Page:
Alumni Features  




Success Scholar - Lindsay Sorin

LindsaySorinAwarded one of Seton Hall Law’s first Success Scholarships, Lindsay Sorin, 2L, developed an interest early on in the role of government and its impact on daily lives. As an undergraduate at Hamilton College, she studied political science focusing on government and economics, but it was not until she worked with then Senator Jon Corzine as a summer intern and later with the New York State Comptroller’s office that she realized she wanted to become an attorney, like her father before her.

Her father, prior to retiring and starting a new career as a college professor, had worked as a corporate and securities lawyer. As a child growing up in Marlboro, Lindsay enjoyed listening to the stories he shared about his work. She had not, however, considered becoming a lawyer herself. That is until she gained some hands-on experience and saw for herself the critical role law plays in shaping society. Working for Jon Corzine and the New York Comptroller, she says, “I saw the effect that the policymakers’ decisions had on our society, and I wanted to be a part of that.”

Not one to throw herself half heartedly into her pursuits, she excelled as a first year student at Seton Hall Law. Now in her second year, she was awarded a $20,000 Success Scholarship funded by James, ’74 and Diane, ’75, D’Agostino. The couple pledged $100,000, as part of the Seton Hall Law Rising capital campaign, to help establish the Success Scholarship program. Scholarships awarded through the program are provided to students who did not receive any scholarship support during their first year but who have demonstrated an ability to succeed in law.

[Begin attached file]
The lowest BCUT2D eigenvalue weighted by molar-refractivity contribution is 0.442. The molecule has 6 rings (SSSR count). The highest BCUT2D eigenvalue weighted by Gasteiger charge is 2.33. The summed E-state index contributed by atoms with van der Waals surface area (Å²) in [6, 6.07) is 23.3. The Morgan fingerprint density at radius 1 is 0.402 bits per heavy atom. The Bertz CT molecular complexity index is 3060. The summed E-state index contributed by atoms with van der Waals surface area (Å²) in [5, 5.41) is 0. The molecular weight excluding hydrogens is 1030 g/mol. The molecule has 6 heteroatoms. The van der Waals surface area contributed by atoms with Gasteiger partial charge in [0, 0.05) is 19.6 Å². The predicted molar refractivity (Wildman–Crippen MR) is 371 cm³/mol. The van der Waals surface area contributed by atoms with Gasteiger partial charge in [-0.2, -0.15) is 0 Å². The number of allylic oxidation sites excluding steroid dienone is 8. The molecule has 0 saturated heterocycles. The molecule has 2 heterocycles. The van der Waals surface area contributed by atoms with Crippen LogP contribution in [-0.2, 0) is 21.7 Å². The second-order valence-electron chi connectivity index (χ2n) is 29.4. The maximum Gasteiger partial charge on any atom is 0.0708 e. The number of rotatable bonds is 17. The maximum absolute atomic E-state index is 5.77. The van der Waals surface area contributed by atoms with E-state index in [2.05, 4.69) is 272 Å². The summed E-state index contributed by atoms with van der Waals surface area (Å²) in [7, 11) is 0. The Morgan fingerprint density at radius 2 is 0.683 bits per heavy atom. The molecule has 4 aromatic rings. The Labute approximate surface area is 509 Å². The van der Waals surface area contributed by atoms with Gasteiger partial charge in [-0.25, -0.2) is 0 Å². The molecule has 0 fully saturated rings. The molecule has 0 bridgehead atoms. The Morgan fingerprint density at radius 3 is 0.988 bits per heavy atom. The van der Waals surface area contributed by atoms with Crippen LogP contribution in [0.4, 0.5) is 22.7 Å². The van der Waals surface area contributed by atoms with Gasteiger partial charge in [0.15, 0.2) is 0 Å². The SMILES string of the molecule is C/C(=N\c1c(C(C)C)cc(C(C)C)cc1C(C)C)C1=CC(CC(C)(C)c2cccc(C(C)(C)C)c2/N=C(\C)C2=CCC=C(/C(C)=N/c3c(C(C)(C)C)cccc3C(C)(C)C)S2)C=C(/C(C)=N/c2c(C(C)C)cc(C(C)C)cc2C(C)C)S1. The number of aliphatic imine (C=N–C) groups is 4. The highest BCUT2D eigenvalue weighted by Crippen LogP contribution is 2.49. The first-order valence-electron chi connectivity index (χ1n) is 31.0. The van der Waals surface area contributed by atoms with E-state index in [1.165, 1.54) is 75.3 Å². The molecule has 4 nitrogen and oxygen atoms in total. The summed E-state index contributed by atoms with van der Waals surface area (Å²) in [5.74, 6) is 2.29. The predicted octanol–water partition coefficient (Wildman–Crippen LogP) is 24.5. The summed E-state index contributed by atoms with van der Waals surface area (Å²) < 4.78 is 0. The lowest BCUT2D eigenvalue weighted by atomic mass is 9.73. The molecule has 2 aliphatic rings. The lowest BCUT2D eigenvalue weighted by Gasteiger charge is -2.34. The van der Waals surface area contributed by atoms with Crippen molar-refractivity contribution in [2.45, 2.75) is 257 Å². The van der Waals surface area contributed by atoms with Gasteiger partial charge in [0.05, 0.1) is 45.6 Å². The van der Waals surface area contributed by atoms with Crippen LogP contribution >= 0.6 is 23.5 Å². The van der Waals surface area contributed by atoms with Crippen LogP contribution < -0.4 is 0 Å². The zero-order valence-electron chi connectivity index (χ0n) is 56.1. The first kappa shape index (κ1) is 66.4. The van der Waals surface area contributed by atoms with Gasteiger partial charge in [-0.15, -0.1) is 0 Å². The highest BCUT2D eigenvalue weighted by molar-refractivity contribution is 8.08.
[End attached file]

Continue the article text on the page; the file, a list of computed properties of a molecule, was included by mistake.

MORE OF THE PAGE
In funding the scholarship, the D’Agostinos explained that they wanted to help others as they were helped in their pursuit of a legal education.

The scholarship, Lindsay says, has come both as a welcomed surprise and as another demonstration of the strength of the Seton Hall Law community. “The strength of the relationships that are apparent here is what attracted me to Seton Hall Law,” she says. “It’s such a kind gesture to help a student you’ve never even met. It’s inspiring. I hope someday to be able to pay it forward.”

Not only will the scholarship ease some of the financial burden of attending law school, it will allow her to pursue some opportunities previously out of reach. Her hope is to take part in Seton Hall Law’s study abroad program in Zanzibar studying human trafficking and modern day slavery next winter.

“It will be an opportunity to stretch my boundaries and learn about another culture and environment that is so different from mine, and when else will I have the chance to see lions and giraffes in their natural habitat. It’s a once-in-a-lifetime experience,” she explains.

Come this summer, she will be working as a summer associate at Day Pitney in Florham Park. In the meantime, she continues to work hard at her law school studies, while also serving on the SBA as a Senator, as the student representative to the Faculty Curriculum Committee, and as a member of the Law Review.

Lindsay explains that she came to law school “focused and wanting to succeed.” But more than just personal success, she believes that “part of the study of law is to determine those policies and practices that are beneficial to society.”